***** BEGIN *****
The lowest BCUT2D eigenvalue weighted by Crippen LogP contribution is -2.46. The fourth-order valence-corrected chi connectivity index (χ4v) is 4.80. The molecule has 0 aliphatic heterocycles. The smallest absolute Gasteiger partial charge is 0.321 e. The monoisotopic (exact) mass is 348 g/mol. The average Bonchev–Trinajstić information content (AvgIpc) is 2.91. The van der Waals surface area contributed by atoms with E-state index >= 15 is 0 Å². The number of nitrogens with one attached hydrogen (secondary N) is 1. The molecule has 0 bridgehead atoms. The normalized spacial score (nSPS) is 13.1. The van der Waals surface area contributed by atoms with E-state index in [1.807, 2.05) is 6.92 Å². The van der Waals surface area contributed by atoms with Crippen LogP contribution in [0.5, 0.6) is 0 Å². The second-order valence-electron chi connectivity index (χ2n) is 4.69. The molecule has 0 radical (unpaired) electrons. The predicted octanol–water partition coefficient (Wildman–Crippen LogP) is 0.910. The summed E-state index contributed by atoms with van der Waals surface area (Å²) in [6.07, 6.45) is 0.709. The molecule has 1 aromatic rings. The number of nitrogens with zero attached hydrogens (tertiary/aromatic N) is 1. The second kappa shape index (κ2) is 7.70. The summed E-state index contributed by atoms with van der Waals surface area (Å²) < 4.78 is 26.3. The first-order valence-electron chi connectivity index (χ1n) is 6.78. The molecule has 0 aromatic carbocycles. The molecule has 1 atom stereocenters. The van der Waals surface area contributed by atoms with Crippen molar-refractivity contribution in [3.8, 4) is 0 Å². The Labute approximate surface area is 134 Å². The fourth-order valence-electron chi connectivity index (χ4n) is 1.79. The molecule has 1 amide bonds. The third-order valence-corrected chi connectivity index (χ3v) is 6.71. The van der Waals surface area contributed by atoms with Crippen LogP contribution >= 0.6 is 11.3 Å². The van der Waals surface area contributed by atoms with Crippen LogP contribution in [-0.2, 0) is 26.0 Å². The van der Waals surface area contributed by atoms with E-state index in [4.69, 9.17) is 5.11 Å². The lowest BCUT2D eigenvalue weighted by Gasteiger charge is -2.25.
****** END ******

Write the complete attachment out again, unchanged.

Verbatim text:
The lowest BCUT2D eigenvalue weighted by Crippen LogP contribution is -2.46. The fourth-order valence-corrected chi connectivity index (χ4v) is 4.80. The molecule has 0 aliphatic heterocycles. The smallest absolute Gasteiger partial charge is 0.321 e. The monoisotopic (exact) mass is 348 g/mol. The average Bonchev–Trinajstić information content (AvgIpc) is 2.91. The van der Waals surface area contributed by atoms with E-state index >= 15 is 0 Å². The number of nitrogens with one attached hydrogen (secondary N) is 1. The molecule has 0 bridgehead atoms. The normalized spacial score (nSPS) is 13.1. The van der Waals surface area contributed by atoms with E-state index in [1.807, 2.05) is 6.92 Å². The van der Waals surface area contributed by atoms with Crippen LogP contribution in [0.5, 0.6) is 0 Å². The second-order valence-electron chi connectivity index (χ2n) is 4.69. The molecule has 0 radical (unpaired) electrons. The predicted octanol–water partition coefficient (Wildman–Crippen LogP) is 0.910. The summed E-state index contributed by atoms with van der Waals surface area (Å²) in [6.07, 6.45) is 0.709. The molecule has 1 aromatic rings. The number of nitrogens with zero attached hydrogens (tertiary/aromatic N) is 1. The second kappa shape index (κ2) is 7.70. The summed E-state index contributed by atoms with van der Waals surface area (Å²) < 4.78 is 26.3. The first-order valence-electron chi connectivity index (χ1n) is 6.78. The molecule has 0 aromatic carbocycles. The molecule has 1 atom stereocenters. The van der Waals surface area contributed by atoms with Crippen molar-refractivity contribution in [3.8, 4) is 0 Å². The Labute approximate surface area is 134 Å². The fourth-order valence-electron chi connectivity index (χ4n) is 1.79. The molecule has 1 amide bonds. The third-order valence-corrected chi connectivity index (χ3v) is 6.71. The van der Waals surface area contributed by atoms with Crippen LogP contribution >= 0.6 is 11.3 Å². The van der Waals surface area contributed by atoms with Crippen LogP contribution in [-0.2, 0) is 26.0 Å². The van der Waals surface area contributed by atoms with E-state index in [4.69, 9.17) is 5.11 Å². The lowest BCUT2D eigenvalue weighted by Gasteiger charge is -2.25.